Release Date: October 17, 2011 (NA)
Alright, this is one is long overdue. By this point, most of you have already made that decision as to whether or not it is worth making the purchase. But I'm sure there is one, sole person out there that is still holding out for one reason or another - this review on the latest Professor Layton installment, The Last Specter, is for you.
A Gentlemen Leaves No Game UnplayedHere we are in the fourth part to the puzzle-solving, interactive adventure series known as Professor Layton. If any of that seems completely and utterly unfamiliar to you, then it would be best that you just stop here and go order the first one immediately. For one, you've missed out on a handheld classic for this long! And secondly, appreciating the full reward that this game has to offer will be very difficult if you are just now jumping in midway. So in summary, this is really intended for the veterans of the franchise. Does it hold up to the previous chapters in the tale of Layton and his trusted apprentice, Luke? Or is its formula becoming tired, giving us more of the same with its final appearance on the DS? Hopefully by the end you will be able to discern that for yourself.
It might be no surprise to all of you seasoned Layton players out there that this game offers virtually no change to its core gameplay. So why do we play it? The story and puzzles of course! I am sure many of you had the same speculation as I had as to how they would progress the story after the surprise in the last game's ending (I will not say anything beyond that as far as endings go). However, instead we begin with Layton and...a new sidekick? That's right, the boisterous Emmy - who happens to be the Professor's assistant - is here to team up with the master himself. They receive word from an old friend of Layton that they are in some sort of trouble, and the two decide to journey over and help out. As it turns out, a giant Specter is plaguing the village and Professor Layton is on the case to put an end to the crisis.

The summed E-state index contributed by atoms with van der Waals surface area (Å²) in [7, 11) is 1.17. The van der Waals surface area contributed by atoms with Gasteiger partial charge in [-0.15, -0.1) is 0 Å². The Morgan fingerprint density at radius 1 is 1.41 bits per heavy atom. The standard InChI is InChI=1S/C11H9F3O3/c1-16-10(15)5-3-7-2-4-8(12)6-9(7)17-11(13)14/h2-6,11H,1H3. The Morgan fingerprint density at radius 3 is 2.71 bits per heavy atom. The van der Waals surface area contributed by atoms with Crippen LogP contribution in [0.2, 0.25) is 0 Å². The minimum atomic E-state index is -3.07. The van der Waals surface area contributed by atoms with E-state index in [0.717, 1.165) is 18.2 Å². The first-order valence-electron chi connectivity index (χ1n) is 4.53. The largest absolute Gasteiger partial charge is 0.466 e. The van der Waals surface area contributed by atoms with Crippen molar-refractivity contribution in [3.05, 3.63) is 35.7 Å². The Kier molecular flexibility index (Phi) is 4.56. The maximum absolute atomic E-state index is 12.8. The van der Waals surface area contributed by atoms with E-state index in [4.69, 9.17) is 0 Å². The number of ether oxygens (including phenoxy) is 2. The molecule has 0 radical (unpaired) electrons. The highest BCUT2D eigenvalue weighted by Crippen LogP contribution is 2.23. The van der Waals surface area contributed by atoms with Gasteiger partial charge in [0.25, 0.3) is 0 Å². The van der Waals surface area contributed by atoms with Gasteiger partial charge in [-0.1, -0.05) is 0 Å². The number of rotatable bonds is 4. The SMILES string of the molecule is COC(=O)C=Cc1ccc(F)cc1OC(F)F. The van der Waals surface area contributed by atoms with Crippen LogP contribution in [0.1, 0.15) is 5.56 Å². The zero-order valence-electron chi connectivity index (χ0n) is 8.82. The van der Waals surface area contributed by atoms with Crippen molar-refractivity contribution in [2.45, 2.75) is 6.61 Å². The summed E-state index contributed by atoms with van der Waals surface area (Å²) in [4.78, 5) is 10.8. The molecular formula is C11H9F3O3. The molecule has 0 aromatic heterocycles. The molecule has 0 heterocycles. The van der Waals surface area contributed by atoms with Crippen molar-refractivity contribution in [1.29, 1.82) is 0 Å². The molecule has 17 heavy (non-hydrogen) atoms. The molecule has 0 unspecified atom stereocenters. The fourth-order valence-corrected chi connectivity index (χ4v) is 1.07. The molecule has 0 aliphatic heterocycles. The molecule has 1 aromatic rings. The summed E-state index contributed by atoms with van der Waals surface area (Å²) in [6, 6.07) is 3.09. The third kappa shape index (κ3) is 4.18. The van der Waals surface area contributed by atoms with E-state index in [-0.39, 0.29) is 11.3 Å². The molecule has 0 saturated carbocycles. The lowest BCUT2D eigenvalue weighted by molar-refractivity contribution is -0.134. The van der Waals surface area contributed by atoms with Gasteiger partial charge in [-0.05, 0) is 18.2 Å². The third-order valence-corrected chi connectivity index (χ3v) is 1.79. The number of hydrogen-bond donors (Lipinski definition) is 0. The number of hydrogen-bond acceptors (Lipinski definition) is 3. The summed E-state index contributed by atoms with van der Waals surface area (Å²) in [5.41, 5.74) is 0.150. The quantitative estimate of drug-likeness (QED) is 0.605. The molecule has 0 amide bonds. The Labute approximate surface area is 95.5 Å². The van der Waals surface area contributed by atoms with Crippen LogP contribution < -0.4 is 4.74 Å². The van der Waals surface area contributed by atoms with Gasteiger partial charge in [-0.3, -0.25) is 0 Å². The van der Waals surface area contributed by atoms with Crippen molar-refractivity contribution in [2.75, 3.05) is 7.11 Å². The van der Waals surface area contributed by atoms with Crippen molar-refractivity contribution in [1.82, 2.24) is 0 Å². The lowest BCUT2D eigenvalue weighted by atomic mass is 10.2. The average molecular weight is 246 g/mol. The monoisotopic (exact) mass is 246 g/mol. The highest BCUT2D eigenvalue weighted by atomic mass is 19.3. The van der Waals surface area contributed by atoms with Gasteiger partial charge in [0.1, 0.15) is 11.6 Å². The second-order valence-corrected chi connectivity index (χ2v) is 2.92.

Having said that, the plea instigating their coming to the village was actually sent by none other than Luke. Yes, it's the same Luke we've sympathized with (or maybe despised) all these years! Except now he and Layton are meeting for the first time, making this game somewhat of an "origins" adventure.
The Story of LaytonEach iteration of the Professor Layton usually involves some captivating mystery that the player watches unfold as Layton and his sidekick piece together the clues. Usually some sort of twist occurs at the end, as everything we have come to believe comes crashing down in the story. I felt the first one did this extremely well. The second one made a solid attempt, but the third one seemed a bit contrived. How does this latest game compare?
Well, it puts in a solid effort. Learning about how the specter actually came to exist keeps the player engrossed enough. The payoff at the end is satisfactory, especially if you enjoy a touching conclusion. But once again (as with the third one), I found the twist and the entire climax to be somewhat predictable and far from shocking. However, an interesting character comes out of this story that leaves the player eager to see where they will take them with the next game.
So overall, the story wraps everything up decently, yet the twist falls flat. It is rewarding to watch the unfolding of a relationship between Luke and Layton after meeting. Seeing the past of these two characters we have come to known is something every fan of the series should experience. There are plenty of humorous moments throughout as well, which help with the pacing of the story as well.
But More Importantly, the Puzzles of LaytonTo what degree can puzzles save a rather lackluster ending to an otherwise solid story? It turns out, a lot. While there is not anything too groundbreaking (and to be honest, who would expect it), they definitely have a large variety of puzzles to solve. And if you have been enjoying them for the past three games, there is no reason this one would be an exception.